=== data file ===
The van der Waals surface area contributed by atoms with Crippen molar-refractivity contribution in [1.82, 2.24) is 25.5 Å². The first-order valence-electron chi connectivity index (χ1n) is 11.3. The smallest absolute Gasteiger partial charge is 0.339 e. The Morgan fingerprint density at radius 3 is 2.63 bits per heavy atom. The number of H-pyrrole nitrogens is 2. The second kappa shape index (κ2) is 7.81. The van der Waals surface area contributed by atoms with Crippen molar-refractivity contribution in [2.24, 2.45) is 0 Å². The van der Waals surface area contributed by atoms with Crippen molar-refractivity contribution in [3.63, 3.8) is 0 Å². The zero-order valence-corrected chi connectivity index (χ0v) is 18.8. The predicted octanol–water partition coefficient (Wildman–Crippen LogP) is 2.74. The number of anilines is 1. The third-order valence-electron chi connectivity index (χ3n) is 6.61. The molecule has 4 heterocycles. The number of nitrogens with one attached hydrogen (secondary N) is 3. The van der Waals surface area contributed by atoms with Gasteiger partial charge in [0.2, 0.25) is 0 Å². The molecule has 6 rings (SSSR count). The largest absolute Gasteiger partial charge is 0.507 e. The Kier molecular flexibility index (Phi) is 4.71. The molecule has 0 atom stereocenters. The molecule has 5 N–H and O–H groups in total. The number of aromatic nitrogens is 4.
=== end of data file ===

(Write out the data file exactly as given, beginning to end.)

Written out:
The van der Waals surface area contributed by atoms with Crippen molar-refractivity contribution in [1.82, 2.24) is 25.5 Å². The first-order valence-electron chi connectivity index (χ1n) is 11.3. The smallest absolute Gasteiger partial charge is 0.339 e. The Morgan fingerprint density at radius 3 is 2.63 bits per heavy atom. The number of H-pyrrole nitrogens is 2. The second kappa shape index (κ2) is 7.81. The van der Waals surface area contributed by atoms with Crippen molar-refractivity contribution in [2.24, 2.45) is 0 Å². The van der Waals surface area contributed by atoms with Crippen molar-refractivity contribution in [3.63, 3.8) is 0 Å². The zero-order valence-corrected chi connectivity index (χ0v) is 18.8. The predicted octanol–water partition coefficient (Wildman–Crippen LogP) is 2.74. The number of anilines is 1. The third-order valence-electron chi connectivity index (χ3n) is 6.61. The molecule has 4 heterocycles. The number of nitrogens with one attached hydrogen (secondary N) is 3. The van der Waals surface area contributed by atoms with Gasteiger partial charge in [0.2, 0.25) is 0 Å². The molecule has 6 rings (SSSR count). The largest absolute Gasteiger partial charge is 0.507 e. The Kier molecular flexibility index (Phi) is 4.71. The molecule has 0 atom stereocenters. The molecule has 5 N–H and O–H groups in total. The number of aromatic nitrogens is 4.